• The site has connections between six different pages. The style of all pages must be consistent.
  • Make sure it is legible (I suggest dark text on light background).
Words to live by:
  • Brainstorm, gather resources/references, plan again, meet early and often. Remember that your annotated bibliography entries are references that you will both be adding to.
  • Organize the server space. Do not just dump all files into your folder. Create a logical subfolder system.
  • Be sure to carry your own weight but don't try to do everything.
  • Yes you can ask for help. You may not have someone else set up your site, type in information or write sections but you may get help with technical difficulties or ask advice on layout, approach, writing. When asking remember that late night demands or last second questions often are not received very well.
  • Save your work on discs and on the server--ALWAYS have a backup! ALWAYS backup while creating each page, not just when they are 'done'.
  • Test your site and its links when it is on your discs AND when it is on the server. Broken links are often the result of files that you forgot to transfer to the server.
  • Don't wait until the last hour to put it all on the server. Servers are notorious for crashing before deadlines.
The topics that follow are not in any particular order. Read over the list and submit your top four choices to me before class on September 12th. I will try to accomodate your preferences while making sure that a variety of topics are covered and everyone works in pairs. You may suggest topics until Sept 4th.

1. Approaches for tagging and detecting GM plants: Dominant markers and sequence based approaches.

7. Herbicides: their usage, design and development. Boon to society? Lesser of two evils? Can modern production standards be kept up without them? Should other options be found?
2. Current methods for containing GM plants. Do we have to worry? What is being done? Should more be done?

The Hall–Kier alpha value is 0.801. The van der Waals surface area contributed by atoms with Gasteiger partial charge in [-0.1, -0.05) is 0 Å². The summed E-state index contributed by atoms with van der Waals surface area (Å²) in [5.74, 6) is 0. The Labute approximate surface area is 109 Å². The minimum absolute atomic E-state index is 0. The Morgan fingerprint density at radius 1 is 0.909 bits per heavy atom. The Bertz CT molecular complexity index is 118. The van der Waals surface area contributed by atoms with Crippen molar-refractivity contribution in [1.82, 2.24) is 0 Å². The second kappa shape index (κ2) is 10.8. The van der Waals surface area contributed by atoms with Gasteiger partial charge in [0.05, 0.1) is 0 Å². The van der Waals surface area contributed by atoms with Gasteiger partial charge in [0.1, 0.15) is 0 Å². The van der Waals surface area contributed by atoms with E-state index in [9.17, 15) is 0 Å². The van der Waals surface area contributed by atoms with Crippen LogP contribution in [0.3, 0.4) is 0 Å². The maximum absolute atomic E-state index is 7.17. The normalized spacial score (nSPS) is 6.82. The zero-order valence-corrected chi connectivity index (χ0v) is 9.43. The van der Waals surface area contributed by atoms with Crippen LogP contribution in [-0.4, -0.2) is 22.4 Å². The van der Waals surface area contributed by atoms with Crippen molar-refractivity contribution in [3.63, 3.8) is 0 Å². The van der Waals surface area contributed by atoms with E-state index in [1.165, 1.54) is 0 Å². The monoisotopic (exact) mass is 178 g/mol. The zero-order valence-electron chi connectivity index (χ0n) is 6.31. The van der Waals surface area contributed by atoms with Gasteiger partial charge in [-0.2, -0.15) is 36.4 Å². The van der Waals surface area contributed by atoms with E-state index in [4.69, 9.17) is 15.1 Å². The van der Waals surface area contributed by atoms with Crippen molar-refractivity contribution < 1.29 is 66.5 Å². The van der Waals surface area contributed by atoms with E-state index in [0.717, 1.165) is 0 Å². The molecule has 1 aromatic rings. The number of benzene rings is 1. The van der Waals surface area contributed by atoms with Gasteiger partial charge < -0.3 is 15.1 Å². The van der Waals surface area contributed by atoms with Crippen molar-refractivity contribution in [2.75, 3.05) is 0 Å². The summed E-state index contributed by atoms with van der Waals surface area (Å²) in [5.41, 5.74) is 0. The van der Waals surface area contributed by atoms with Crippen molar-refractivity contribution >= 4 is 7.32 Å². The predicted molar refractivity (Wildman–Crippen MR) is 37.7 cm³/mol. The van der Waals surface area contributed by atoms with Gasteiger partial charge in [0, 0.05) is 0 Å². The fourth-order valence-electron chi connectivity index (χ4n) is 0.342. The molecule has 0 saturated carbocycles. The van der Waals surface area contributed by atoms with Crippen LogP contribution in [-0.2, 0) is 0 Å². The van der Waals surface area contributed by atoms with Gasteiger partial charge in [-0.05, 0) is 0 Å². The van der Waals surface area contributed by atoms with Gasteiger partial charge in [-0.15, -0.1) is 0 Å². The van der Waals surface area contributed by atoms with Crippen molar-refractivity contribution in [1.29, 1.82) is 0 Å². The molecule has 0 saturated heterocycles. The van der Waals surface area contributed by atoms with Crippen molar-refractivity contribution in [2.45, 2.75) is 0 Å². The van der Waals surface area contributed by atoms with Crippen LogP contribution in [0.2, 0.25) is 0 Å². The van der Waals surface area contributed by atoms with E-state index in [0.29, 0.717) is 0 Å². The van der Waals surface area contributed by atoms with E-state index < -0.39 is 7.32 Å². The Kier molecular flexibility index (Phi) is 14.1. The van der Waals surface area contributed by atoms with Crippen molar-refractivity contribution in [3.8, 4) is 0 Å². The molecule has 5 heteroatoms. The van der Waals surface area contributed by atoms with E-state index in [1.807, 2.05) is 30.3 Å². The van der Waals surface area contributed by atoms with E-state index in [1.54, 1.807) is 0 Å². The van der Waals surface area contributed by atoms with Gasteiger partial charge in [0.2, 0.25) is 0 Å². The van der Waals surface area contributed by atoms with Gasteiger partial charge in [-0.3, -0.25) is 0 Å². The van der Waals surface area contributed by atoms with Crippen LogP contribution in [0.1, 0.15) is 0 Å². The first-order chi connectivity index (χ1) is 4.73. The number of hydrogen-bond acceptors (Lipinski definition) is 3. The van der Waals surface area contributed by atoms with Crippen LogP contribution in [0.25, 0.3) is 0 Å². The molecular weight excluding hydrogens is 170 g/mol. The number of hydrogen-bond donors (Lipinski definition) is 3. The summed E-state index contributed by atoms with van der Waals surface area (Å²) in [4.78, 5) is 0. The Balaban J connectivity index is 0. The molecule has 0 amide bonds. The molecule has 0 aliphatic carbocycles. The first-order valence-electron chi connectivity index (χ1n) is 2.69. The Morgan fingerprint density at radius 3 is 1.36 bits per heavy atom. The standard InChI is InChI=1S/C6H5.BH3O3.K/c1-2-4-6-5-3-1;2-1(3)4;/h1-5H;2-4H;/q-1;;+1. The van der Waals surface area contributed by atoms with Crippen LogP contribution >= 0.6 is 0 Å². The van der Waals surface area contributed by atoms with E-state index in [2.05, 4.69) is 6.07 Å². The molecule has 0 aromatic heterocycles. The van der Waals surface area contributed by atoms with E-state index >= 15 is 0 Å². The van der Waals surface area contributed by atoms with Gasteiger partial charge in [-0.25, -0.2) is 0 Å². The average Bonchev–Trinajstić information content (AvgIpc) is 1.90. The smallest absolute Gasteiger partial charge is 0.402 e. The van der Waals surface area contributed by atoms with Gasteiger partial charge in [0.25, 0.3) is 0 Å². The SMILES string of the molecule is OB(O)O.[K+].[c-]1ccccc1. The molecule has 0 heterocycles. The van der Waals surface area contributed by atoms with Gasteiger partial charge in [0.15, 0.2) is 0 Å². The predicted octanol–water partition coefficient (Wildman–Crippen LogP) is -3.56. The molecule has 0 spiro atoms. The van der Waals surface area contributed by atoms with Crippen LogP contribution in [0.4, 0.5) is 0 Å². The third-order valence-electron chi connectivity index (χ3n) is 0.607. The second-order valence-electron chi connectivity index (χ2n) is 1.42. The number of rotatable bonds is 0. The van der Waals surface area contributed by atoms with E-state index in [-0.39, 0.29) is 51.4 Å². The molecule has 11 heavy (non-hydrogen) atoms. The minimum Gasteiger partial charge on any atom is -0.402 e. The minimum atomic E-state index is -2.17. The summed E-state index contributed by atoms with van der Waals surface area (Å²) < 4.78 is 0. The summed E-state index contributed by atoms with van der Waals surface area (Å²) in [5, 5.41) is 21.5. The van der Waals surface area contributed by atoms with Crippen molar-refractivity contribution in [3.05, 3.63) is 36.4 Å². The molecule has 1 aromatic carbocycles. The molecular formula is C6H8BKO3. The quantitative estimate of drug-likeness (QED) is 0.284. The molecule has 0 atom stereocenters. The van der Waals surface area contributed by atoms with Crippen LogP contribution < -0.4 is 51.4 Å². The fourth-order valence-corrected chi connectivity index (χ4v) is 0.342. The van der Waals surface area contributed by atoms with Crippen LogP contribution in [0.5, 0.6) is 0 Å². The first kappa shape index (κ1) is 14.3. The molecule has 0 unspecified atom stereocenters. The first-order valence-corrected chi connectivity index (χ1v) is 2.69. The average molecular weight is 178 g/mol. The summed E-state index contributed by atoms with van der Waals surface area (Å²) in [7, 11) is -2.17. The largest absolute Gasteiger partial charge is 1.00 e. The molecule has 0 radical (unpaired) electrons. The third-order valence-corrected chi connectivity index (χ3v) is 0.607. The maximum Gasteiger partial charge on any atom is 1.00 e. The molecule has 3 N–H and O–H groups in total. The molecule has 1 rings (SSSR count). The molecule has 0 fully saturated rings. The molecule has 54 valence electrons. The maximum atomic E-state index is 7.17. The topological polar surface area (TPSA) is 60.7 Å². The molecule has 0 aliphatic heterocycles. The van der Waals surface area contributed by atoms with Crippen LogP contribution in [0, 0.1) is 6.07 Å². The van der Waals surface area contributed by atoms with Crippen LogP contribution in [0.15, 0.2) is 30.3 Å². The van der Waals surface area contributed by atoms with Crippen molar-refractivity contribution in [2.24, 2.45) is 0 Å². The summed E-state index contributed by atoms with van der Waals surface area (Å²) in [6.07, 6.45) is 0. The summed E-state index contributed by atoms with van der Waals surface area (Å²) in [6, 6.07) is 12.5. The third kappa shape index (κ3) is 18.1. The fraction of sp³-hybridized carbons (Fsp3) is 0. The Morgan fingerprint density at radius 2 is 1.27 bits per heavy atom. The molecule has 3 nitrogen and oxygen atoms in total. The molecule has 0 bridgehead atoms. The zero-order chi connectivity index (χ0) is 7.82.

8. Plant stress: How do you deal with the environment when you can't move? Improving growth and yield in less than perfect conditions (heat, water, salt etc.)
3. Forcing Agriculture: Approaches used to get crops to market ripe and intact. (ex. ethylene to ripen, forcing bulbs, selecting 'quickly maturing' traits)

9. Agricultural approaches and farming practices. Dealing with costs, pests, erosion, top soil quality (can focus in US or other countries)

4. Herbicide /pesticide resistance: What is it? Cost / benefit of organic, chemical and GM approaches. 10. 'Feeding the world': food supply --where it is and where it isn't, sustainable agriculture, access to GM crops. Paths taken and possible roads to follow.
5. Genetic modification for medicinal purposes: Banana and potato vaccines and golden rice, what is known,what has been done. Pros and Cons 11. GM plants and the environment. Potential for and effect of gene transfer, introduction of species. Is a gene for herbicide resistance 'worse' than a gene for increased vitamin B content? Is it 'ok' if the gene is modified from a plant gene?
6. Regulation of GMOs. What are they? Who has them (countries)? What are they based on? What direction should they go? 12. Comparison of traditional plant breeding and genetic modification. Costs/benefits of breeding. Costs/benefits of GM.

© Copyright 2002Department of Biology, Davidson College, Davidson, NC 28035. Send comments, questions, and suggestions to: kabernd@davidson.edu